1. 1barbaralloyd

    1barbaralloyd Registered User

    Feb 22, 2015
    1
    My two sisters and I are caring for our Mum who has just been diagnosed with vascular dementia.
    Every time it is time to give Mum her medication she is not keen to take it. i tell her that her doctor has prescribed the tablets and she must take them,i tell mum what they are for and give them to her one by one. today a care worker helped her open her tablet blister pack and she refused to take the tablets, the care worker left a note for us saying the tablets were left on a table near her with water. when one of mum's family arrived they could not find the tablets. when mum refuses to take tablets how should i deal with it. looking forward to hearing from you.
     
  2. jaymor

    jaymor Volunteer Moderator

    Jul 14, 2006
    12,246
    Female
    England
    Hello and welcome to TP. You will find lots of support and advice here to help you and your sisters to care for your Mum.

    The refusing of medication is very common. My husband would refuse and I would leave it 10 minutes and try again as if it was the first time if asking. Sometimes it would take several times of asking and sometimes a complete refusal

    The carer leaving the tablets where your Mother could see was wrong. Leave you a note by all means or give you a call. May be have something put into your Mother's care records to say medication not taken can be put in a place that you agree to and your Mother is unlikely to go. You need to know whether medication has been taken or not, it could just be missing somewhere around the house or your Mum took it when the carer had gone.

    It might be worth asking your Mother's GP if you can give medication covertly. Some medications should never be crushed or capsules opened so doctor's advice is needed. My husband takes one medication in a couple is spoonfuls of yoghurt and one in a drink of juice. He is long past swallowing a tablet.
     
  3. Stejan

    Stejan Registered User

    Feb 17, 2015
    2
    doesnt have to mean "the end"..

    It has a lot to do with the patient ..personality..coping strategy etc etc it is NOT all doom and gloom.

    I have vascular dementia. Age 73. Was a practice manager at a Doctors surgery where I had worked many years. Yes the complaint does have some impact on your life .....in that I did give up driving (but as I said I was in my seventies). After a family discussion I put my home up for sale and then helped my daughter & Son-in-law purchase a larger home (they do have two teenage boys - one at Uni one still at school. My room which would have been a sitting room is now my room with a lovely big window and my own furniture and not cluttered at all. I even have in one corner dark oak display unit ..another corner the TV and at the opposite end of the room is my bed ..wardrobe and chest of drawers all in cream and of course a fully fitted carpet in a biscuit shade..for me and my family it works perfectly .:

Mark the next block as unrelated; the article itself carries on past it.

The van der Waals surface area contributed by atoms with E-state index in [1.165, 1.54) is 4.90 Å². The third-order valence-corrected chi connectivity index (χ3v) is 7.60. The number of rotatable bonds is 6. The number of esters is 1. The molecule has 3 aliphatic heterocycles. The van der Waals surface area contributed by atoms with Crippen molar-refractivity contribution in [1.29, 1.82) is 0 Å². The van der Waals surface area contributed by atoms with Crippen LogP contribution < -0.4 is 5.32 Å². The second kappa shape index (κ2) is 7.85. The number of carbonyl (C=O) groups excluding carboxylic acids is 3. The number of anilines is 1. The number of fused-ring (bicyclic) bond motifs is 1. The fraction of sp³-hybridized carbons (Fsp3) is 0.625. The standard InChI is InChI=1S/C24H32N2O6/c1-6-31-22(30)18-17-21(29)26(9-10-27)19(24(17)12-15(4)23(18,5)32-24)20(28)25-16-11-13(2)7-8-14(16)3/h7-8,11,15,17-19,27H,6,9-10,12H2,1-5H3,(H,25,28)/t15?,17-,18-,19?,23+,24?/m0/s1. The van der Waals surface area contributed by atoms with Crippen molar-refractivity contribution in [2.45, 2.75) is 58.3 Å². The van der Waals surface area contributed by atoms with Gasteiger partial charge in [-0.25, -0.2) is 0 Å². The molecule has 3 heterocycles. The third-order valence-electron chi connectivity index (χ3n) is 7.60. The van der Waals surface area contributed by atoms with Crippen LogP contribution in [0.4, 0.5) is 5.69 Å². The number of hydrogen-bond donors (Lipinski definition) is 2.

4. woodder

    woodder Registered User

    Mar 12, 2015
    2
    My Mum's recent diagnosis for Vascular Dementia.

    Hello,
    I've just joined TP because I wanted to be in touch with other people who have loved ones with Dementia and I didn't want to feel alone.
    Mum was recently diagnosed with Vascular Dementia and previous to that, diagnosed with Lewybody Dementia. From the signs she's showing, sadly I feel she is entering her final stage in Life. Yet...she is a fighter, one of the die-hard breed in fact.

    At present, she is living in a carehome where she has been since 2010 and I am grateful for the staff caring for her needs, etc. They contact me whenever she gets stressed, I speak to her on the phone and my voice acts like a pressure release valve, she calms downs almost immediately. She gets aggressive and stressed very easily. She has no problems socialising with other residents but she does tend to flare up now and then.

    Often she begs.me to bring her home which I've thought of doing - since carehome fees are not cheap! But after talking with my Auntie (Mum's sister) and other members of the fsmily as well as friends - they've all said I would not be able to cope with Mum's demands and needs. So she remains living in the carehome. I try and see her whenever I can, even though she has no sense of time - I can skip the idd day and she would not be bothered.

    Her biggest love was knitting but now, she gets frustrated with trying to cast stitches on her needles with difficulty in counting as well as hand/eye co-ordination. So she takes her frustration out on the one she loves - me. She's shouted, swore and even a couple of times, hit me. Once with her walking stick...it hurt. But I now know she doesn't realised she's doing it. Also, I'm Deaf...once upon a time, she would have shouted at anyone who mocked my deafness when I was a boy. Now she mocks me, saying "Can you hear me? Eh?! Eh?!" , etc. That cuts deep, as I know it's not my mum.

    I love her to bits and I accept that one day she won't be around...but until that day comes, I will treasure the time I have with her.

    Thank you for listening...well, reading this, and thank.you for allowing me to join! :)
     

Share This Page

  1. This site uses cookies to help personalise content, tailor your experience and to keep you logged in if you register.
    By continuing to use this site, you are consenting to our use of cookies.
  1. This site uses cookies to help personalise content, tailor your experience and to keep you logged in if you register.
    By continuing to use this site, you are consenting to our use of cookies.